We consider ourselves to be generally intelligent (i.e. capable of learning and adapting ourselves to a very wide range of tasks and environments), but the human brain almost certainly isn't the most efficient way to solve problems. One hint is the existence of AI systems with superhuman capabilities at narrow tasks. Not only superhuman performance (as in, AlphaGo beating the Go world champion) but superhuman speed and precision (as in, industrial sorting machines). There is no known discontinuity between tasks, something special and unique about human brains that unlocks certain capabilities which cannot be implemented in machines in principle. Therefore we would expect AI to surpass human performance on all tasks as progress continues.
In addition, several research groups (DeepMind being one of the most overt about this) explicitly aim for generally capable systems. AI as a field is growing, year after year. Critical voices about AI progress usually argue against a lack of precautions around the impact of AI, or against general AI happening very soon, not against it happening at all.
A satire of arguments against the possibility of superintelligence can be found here.
The basic concern as AI systems become increasingly powerful is that they won’t do what we want them to do – perhaps because they aren’t correctly designed, perhaps because they are deliberately subverted, or perhaps because they do what we tell them to do rather than what we really want them to do (like in the classic stories of genies and wishes.) Many AI systems are programmed to have goals and to attain them as effectively as possible – for example, a trading algorithm has the goal of maximizing profit. Unless carefully designed to act in ways consistent with human values, a highly sophisticated AI trading system might exploit means that even the most ruthless financier would disavow. These are systems that literally have a mind of their own, and maintaining alignment between human interests and their choices and actions will be crucial.
Initially, this works out and your rat problem goes down. But then, an enterprising colony member has the brilliant idea of making a rat farm. This person sells you hundreds of rat tails, costing you hundreds of dollars, but they’re not contributing to solving the rat problem.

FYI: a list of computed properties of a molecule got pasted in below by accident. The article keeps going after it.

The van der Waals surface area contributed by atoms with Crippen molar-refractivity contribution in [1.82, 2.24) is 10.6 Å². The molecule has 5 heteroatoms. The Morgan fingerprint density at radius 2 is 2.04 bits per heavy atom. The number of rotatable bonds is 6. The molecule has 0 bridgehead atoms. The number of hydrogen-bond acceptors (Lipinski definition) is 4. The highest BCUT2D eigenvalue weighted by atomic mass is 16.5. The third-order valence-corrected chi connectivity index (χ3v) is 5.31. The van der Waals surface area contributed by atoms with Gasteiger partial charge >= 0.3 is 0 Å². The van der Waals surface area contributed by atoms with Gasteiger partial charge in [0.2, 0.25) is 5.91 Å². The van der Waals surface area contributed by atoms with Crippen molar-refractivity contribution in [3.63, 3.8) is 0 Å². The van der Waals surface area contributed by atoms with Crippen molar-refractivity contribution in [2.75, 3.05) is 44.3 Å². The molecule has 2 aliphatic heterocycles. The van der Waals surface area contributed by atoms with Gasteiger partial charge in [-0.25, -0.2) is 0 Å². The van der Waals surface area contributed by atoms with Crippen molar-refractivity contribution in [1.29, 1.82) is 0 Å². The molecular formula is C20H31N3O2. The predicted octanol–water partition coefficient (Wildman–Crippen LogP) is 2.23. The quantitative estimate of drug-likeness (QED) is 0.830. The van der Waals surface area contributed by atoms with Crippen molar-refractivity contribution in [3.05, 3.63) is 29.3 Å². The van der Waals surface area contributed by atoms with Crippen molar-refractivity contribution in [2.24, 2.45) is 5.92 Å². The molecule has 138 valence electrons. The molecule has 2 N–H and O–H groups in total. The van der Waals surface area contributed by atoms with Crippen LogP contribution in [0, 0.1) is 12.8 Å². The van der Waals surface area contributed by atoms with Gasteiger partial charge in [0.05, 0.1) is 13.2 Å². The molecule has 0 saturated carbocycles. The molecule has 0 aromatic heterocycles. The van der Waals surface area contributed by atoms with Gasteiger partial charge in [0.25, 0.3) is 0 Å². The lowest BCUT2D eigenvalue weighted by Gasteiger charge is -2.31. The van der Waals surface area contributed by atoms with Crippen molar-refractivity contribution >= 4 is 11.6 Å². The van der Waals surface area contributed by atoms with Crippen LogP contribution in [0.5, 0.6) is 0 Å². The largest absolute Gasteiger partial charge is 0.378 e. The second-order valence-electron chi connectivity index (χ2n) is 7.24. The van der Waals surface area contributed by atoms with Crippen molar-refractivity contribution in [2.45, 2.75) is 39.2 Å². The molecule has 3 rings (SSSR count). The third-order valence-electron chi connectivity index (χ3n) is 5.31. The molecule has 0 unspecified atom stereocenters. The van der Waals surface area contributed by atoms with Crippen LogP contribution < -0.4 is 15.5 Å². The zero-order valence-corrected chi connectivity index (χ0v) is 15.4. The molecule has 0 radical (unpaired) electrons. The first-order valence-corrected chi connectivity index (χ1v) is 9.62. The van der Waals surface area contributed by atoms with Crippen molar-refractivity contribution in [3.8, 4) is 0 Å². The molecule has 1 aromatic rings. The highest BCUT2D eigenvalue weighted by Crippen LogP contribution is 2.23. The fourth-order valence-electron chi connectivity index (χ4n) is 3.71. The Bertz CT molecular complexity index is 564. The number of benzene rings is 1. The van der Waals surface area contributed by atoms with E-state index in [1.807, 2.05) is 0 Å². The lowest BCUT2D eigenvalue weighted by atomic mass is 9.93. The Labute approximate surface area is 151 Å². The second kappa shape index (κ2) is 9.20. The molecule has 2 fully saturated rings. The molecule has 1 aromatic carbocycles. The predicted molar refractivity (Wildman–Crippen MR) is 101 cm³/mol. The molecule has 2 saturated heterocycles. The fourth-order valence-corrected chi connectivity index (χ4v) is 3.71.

Soon other people start making their own rat farms and you’re wasting thousands of dollars buying useless rat tails. You call off the project and stop paying for rat tails. This causes all the people with rat farms to shutdown their farms and release a bunch of rats. Now your colony has an even bigger rat problem.
Here’s another, more made-up example of the same thing happening. Let’s say you’re a basketball talent scout and you notice that height is correlated with basketball performance. You decide to find the tallest person in the world to recruit as a basketball player. Except the reason that they’re that tall is because they suffer from a degenerative bone disorder and can barely walk.
Another example: you’re the education system and you want to find out how smart students are so you can put them in different colleges and pay them different amounts of money when they get jobs. You make a test called the Standardized Admissions Test (SAT) and you administer it to all the students. In the beginning, this works. However, the students soon begin to learn that this test controls part of their future and other people learn that these students want to do better on the test. The gears of the economy ratchet forwards and the students start paying people to help them prepare for the test. Your test doesn’t stop working, but instead of measuring how smart the students are, it instead starts measuring a combination of how smart they are and how many resources they have to prepare for the test.